I believe I have mold in my house and it's spreading. The reason I
believe I have mold issue it's because I've noticing some brown spots
on carpet randomly through out the house. There is some major area with
brown spots on carpet just outside one bathroom. The very same bathroom
has some brown spots on walls and tiles. I also see some heavy mold
area on cabinet wood floor under the sink in the same bathroom.
I bought the of-the-shelf mold kit and test was positive for mold. I've
sent the sample to the lab for more detail analysis. Now I am not sure
what to do. I have mold coverage from my insurance company but they
will pay for it if it's caused by a water leakage. My dilemma is..
1) How can I determine if I have a leak in draining? I checked the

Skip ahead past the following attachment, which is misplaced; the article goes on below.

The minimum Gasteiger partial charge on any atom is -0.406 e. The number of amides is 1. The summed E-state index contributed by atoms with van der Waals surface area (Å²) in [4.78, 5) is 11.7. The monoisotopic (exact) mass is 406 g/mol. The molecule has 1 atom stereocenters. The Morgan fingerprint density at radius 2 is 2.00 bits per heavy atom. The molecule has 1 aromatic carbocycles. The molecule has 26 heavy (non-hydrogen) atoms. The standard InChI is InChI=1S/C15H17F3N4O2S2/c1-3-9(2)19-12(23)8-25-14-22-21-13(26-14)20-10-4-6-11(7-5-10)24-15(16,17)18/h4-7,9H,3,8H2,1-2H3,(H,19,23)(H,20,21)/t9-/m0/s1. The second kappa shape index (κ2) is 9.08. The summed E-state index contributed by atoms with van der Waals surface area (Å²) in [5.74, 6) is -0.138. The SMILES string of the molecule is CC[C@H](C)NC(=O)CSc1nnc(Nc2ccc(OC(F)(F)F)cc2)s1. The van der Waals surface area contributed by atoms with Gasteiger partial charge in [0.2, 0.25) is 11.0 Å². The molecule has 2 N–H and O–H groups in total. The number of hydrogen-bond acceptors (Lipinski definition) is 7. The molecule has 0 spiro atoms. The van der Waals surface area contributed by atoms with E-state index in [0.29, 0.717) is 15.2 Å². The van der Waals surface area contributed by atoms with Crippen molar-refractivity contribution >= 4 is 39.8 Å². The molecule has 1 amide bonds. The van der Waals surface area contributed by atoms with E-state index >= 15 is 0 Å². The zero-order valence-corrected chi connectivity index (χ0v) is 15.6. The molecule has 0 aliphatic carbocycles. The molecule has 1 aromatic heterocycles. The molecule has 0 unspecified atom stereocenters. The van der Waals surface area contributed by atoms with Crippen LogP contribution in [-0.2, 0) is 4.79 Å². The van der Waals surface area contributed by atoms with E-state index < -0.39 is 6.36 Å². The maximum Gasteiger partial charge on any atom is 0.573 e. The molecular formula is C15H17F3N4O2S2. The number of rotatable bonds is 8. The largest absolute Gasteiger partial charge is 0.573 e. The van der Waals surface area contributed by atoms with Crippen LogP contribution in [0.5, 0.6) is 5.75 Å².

water meter and it doesn't seem like water coming in the house is
leaking but I don't know about the drain leak and how to determine that
2) I called the mold inspector and he said that he would charge $500
for test and then charge @ $125 for mold mitigation plan. Is it worth
spending this money?
3) All I care about it to get rid of mold and the source of the mold.
Do you think I need to replace the carpet? I am planning to do that in
future anyway. But I just don't want to replace it, I want to make sure
it's not underneath the carpet and it is easy to find that out? Same
thing with the tile and sheet rock...do I need to replace them or just
clean it with some bleach or chemicals??
Please let me know if you have any suggestions.
Thanks in advance,
the first thing I would do would be to get a humidity gauge and check
it . Perhaps run a dehumidifier for a while if its very high . Mold
will grow in wet areas.
Use a cleanser that will inhibit mold for cleaning up walls in the
bathroom . A dilute bleach will work if nothing better is available.
Spray the mold , wait for it to die and clean up whats left.
Rent a rug doctor and give the entire carpet a cleaning.
If you have mold in the wall cavities its a very expensive business to
get rid of it .
I agree with hey bub....dont get your insurance company involved and be